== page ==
After some thought and discussion, Erik Johnson decided he’s going to follow – at least for a little while – the path many 18-year-olds take.
He’s going to college.
Johnson, the incoming freshman defenseman who was selected by the St. Louis Blues as the No. 1 overall selection of last month’s NHL Entry Draft, said he will honor his commitment and play for Minnesota’s men’s hockey team next season.
“I just decided that going to Minnesota this year was going to be best for my development and help me out in the long term,” Johnson said in between freshmen orientation sessions at the University.
Johnson said the decision was made during a recent conference call between his family and Blues president John Davidson and general manager Larry Pleau.
He also said the Blues were in favor of whatever he wanted to do and turning down the money that would have been there was not tough for him.
“If I wait one more year, that’s just one more year I’m going to get better,” Johnson said. “So that’s just a little easier for me to maybe reach a bonus with St. Louis if I’m going to be that much better.”
Johnson said it was also not really difficult to put the dream of playing in the NHL on hold for another year, noting that while he was growing up in Bloomington there was no local professional team around for the most part, so the Gophers were the team to follow.
The man that now coaches the team Johnson followed in his youth, Don Lucia, said he was excited, although not entirely surprised by Johnson’s decision.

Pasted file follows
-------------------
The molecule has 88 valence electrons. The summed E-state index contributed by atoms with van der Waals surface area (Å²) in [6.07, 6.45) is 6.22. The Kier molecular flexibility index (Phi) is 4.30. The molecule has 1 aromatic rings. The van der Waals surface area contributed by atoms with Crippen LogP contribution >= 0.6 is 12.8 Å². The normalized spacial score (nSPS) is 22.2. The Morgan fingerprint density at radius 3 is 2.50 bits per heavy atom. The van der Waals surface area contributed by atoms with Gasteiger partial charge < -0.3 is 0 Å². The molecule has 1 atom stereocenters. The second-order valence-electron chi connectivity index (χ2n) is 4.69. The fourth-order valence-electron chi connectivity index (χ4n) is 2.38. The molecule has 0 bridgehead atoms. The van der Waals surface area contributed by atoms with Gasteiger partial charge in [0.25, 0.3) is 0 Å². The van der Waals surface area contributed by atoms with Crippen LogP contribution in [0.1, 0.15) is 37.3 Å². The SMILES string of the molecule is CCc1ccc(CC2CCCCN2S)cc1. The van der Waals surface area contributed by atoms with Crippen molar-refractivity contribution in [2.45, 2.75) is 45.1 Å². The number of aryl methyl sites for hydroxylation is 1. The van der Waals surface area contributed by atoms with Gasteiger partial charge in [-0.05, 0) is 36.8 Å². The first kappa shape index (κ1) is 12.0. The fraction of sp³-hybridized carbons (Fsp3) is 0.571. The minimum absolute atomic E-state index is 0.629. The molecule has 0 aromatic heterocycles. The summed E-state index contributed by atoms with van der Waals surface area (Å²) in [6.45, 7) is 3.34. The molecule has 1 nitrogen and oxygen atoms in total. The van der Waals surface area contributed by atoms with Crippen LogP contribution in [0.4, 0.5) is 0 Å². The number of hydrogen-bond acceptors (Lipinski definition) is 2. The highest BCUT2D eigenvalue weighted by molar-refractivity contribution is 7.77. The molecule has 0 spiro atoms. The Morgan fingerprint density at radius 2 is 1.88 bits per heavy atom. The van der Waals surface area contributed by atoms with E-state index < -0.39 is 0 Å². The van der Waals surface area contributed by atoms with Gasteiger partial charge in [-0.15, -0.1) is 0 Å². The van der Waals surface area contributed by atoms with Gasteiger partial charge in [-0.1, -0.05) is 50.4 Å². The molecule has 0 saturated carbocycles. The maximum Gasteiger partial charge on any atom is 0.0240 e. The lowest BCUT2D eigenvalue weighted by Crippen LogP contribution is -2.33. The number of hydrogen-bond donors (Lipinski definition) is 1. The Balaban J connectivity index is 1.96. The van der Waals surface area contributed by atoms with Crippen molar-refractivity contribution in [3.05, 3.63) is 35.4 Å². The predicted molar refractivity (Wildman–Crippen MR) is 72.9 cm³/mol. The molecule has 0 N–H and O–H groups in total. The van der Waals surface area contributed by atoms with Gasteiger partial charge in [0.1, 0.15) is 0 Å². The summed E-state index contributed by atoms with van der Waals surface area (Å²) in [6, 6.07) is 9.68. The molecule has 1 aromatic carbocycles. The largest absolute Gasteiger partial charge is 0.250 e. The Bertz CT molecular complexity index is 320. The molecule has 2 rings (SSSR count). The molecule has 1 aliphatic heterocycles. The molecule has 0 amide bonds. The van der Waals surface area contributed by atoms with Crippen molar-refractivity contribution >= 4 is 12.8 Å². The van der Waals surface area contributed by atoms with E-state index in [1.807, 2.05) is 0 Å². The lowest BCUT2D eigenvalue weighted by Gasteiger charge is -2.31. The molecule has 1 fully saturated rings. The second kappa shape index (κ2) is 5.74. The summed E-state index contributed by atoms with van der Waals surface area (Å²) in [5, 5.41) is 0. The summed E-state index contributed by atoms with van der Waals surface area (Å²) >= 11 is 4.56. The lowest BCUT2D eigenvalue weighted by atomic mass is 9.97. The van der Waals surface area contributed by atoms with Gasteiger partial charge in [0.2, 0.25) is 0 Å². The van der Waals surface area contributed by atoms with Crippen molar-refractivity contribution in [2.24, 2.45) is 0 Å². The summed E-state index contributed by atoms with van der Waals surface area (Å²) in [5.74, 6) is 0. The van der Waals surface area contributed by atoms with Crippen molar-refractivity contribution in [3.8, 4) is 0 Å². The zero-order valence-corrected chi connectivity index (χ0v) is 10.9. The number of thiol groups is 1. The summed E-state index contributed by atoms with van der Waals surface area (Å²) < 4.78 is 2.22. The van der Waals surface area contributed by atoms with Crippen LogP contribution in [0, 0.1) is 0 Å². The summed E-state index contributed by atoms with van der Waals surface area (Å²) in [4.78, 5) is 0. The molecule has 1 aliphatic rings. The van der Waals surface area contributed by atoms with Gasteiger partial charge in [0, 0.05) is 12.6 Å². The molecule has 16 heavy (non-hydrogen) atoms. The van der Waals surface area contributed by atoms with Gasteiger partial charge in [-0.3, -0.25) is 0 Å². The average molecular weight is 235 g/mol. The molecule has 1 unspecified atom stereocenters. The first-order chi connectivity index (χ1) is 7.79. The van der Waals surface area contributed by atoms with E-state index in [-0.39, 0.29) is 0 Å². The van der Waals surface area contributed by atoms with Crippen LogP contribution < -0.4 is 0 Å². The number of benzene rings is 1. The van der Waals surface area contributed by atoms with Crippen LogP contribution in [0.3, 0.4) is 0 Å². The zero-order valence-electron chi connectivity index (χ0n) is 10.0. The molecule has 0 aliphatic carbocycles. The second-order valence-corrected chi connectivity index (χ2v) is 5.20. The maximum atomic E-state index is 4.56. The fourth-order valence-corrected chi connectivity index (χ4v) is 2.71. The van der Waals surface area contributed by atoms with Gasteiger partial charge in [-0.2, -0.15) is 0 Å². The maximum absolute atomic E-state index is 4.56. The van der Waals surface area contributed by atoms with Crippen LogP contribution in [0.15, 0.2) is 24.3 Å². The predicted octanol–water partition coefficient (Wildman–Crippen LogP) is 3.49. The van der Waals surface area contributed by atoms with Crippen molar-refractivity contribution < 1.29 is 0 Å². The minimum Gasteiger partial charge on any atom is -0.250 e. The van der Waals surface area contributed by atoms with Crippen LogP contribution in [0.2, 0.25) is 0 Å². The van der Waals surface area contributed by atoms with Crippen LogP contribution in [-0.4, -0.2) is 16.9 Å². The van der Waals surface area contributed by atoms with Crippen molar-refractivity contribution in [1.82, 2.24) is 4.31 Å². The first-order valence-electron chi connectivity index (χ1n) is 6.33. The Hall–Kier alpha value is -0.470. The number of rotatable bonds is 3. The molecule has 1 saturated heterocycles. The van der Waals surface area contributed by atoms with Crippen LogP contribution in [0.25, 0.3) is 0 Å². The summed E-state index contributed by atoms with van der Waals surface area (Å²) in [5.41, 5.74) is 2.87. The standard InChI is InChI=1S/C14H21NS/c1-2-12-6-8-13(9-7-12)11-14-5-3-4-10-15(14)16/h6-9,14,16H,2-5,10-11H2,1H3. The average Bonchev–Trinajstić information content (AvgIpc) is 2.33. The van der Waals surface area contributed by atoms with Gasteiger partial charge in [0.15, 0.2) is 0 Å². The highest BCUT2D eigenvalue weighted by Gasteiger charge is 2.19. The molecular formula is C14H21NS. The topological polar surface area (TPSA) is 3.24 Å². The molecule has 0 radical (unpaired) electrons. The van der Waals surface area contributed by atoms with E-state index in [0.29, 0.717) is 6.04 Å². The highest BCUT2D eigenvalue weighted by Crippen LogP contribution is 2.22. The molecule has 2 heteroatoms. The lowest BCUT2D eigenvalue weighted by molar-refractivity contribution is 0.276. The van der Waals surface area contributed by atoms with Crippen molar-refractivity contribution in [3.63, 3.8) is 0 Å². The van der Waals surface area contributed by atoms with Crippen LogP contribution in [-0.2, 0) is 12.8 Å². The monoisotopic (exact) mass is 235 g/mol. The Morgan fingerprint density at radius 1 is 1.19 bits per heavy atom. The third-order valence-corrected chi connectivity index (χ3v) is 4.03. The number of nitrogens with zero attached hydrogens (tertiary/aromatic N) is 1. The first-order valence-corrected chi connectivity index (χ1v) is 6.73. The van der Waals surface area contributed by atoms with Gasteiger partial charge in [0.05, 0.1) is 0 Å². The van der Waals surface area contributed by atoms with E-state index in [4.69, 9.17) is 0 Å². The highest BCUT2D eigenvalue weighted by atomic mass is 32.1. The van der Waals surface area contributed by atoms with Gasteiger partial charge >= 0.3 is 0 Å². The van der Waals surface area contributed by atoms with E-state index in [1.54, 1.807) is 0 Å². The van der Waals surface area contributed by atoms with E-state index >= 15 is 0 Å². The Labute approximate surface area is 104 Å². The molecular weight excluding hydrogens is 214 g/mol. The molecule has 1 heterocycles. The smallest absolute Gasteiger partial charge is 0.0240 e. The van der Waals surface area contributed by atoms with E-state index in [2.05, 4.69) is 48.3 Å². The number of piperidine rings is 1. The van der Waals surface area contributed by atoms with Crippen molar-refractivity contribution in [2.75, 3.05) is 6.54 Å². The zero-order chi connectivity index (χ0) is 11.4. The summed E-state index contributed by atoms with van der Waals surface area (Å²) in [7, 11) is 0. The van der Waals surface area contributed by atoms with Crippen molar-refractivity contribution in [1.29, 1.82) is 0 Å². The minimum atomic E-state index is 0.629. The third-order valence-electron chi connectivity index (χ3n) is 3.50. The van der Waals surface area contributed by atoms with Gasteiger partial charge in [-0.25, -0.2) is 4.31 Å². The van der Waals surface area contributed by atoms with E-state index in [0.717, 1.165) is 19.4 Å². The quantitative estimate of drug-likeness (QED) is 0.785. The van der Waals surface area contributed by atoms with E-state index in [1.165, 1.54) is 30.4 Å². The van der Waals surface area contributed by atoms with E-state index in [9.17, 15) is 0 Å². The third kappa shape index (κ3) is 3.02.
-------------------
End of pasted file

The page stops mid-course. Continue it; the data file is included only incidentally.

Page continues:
“Based on the conversations that I’ve had with the family all spring and Erik Ö their intention was to be here this fall,” Lucia said. “I think the only way that would have changed was (if) St. Louis would’ve been adamant that he sign and bring him in.
“But I think they were comfortable that for his development, he’s better off playing major minutes for us than minimal minutes for St. Louis.”
Lucia also said Johnson will make a “huge difference” in terms of the Gophers’ overall defensive core because of his size (6 feet, 4 inches, 220 pounds) and his ability to perform at both ends of the ice.
Johnson recorded 16 goals and 33 assists (49 points) in 47 games with the U.S. National Under-18 team in Ann Arbor, Mich., last season.
Junior defenseman Derek Peltier said the addition of Johnson, along with five returning blueliners and all three goalies, could make the defense the strength of the team, especially early on.
That assessment seems fair considering Minnesota will be young at the forward position this year.
As of now, five of Minnesota’s 14 forwards will be freshmen, and that number will increase if sophomore forward Phil Kessel signs with the Boston Bruins.
But, as much as Johnson’s decision could help the team, Lucia and Peltier said it will be beneficial to Johnson as a person as well.
“I definitely don’t think he would have made a wrong decision by coming here,” Peltier said. “I think it will help him grow for a year, and he’ll definitely mature in the year that he’s here.”
It was just a couple of weeks ago that Lucia said Johnson and Kessel were the only two members of the 2006-2007 roster that were in question of leaving early.
Now that Johnson has decided to play for the Gophers, the talk shifts to Kessel.
Johnson said he spoke to Kessel in early June and said Kessel told him he believes he’s staying at Minnesota.
“I think things are up in the air with him and it wouldn’t be a shock to me if he signed (with Boston),” Johnson added. “But you never know.”
Lucia, noting that the Bruins just hired new general manager Peter Chiarelli on Monday, said he thinks the team will know a lot more within the next couple of weeks.
He also said the team is in pretty good contact with Kessel.
“I know (assistant coach) Mike (Guentzel) just talked to him (Monday) night,” Lucia said. “I talked to him and right now his intention is to play for the Gophers next year. But, again, we’ll have to wait and see if Boston tries to pull him out.”